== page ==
The Great Transition, Part II: Building A Wind-Centered Economy
By Lester R. Brown

For the first time since the Industrial Revolution began, we have an opportunity to invest in alternative sources of energy that can last as long as the Earth itself. The choice is ours. We can stay with business as usual, or we can move the world onto a path of sustained progress. The choice will be made by our generation, but it will affect life on Earth for all generations to come

28 April, 2012

Can Renewable Energy Sustain Consumer Societies?
By Samuel Alexander

With little recognition, Dr. Ted Trainer has spent the best part of a decade tirelessly surveying the best available data on renewable energy and other technologies, and he has recently published the culmination of his efforts with the Simplicity Institute. Contradicting widely held assumptions, Trainer presents a formidable case that renewable energy and other ‘tech-fixes’ will be unable to sustain growth-based and energy-intensive consumer societies, with implications that are as profound as they will be unwelcome

24 March, 2012

Space-Based Solar Power
By Tom Murphy

I’ll take a break from writing about behavioral adaptations and get back to Do the Math roots with an evaluation of solar power from space and the giant hurdles such a scheme would face. On balance, I don’t expect to see this technology escape the realm of fantasy and find a place in our world. The expense and difficulty are incommensurate with the gains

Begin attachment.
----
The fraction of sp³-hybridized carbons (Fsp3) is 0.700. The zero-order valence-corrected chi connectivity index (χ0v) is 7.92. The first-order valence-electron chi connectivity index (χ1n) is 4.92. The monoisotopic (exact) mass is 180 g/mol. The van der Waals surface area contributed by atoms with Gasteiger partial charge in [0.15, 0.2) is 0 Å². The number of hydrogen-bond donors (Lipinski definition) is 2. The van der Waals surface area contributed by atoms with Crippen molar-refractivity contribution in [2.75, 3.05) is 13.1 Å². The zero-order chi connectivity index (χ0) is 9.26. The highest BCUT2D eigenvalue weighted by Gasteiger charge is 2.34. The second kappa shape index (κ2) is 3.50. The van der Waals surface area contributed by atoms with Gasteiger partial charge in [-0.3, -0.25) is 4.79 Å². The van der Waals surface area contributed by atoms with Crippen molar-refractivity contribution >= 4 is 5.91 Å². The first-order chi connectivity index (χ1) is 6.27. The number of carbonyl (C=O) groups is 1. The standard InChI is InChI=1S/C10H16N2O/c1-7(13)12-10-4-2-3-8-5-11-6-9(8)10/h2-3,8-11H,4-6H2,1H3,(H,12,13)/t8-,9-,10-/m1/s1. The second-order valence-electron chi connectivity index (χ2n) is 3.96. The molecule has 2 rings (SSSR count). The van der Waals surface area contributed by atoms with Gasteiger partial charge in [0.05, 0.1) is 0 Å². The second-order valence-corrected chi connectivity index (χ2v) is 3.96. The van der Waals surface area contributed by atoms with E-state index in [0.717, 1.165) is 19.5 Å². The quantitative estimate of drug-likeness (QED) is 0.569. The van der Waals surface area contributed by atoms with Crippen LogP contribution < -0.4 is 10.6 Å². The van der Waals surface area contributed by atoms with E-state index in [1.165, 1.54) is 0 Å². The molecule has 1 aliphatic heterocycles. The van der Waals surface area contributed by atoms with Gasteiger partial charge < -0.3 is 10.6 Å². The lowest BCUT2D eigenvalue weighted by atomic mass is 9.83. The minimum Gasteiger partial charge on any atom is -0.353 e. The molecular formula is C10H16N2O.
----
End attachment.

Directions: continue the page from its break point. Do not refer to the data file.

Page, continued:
Tom Murphy Interview: Resource Depletion Is A Bigger Threat Than Climate Change
By James Stafford

Rising geopolitical tensions and high oil prices are continuing to help renewable energy find favour amongst investors and politicians. Yet how much faith should we place in renewables to make up the shortfall in fossil fuels? Can science really solve our energy problems, and which sectors offers the best hope for our energy future? To help us get to the bottom of this we spoke with energy specialist Dr. Tom Murphy, an associate professor of physics at the University of California

05 March, 2012

Amory Lovins Lays Out His Clean Energy Plan
By Fen Montaigne

For four decades, Amory Lovins has been a leading proponent of a renewable power revolution that would wean the U.S. off fossil fuels and usher in an era of energy independence. In an interview with Yale Environment 360, he talks about his latest book, which describes his vision of how the world can attain a green energy future by 2050

29 February, 2012

Our Great Hope For The Future
By Tom Murphy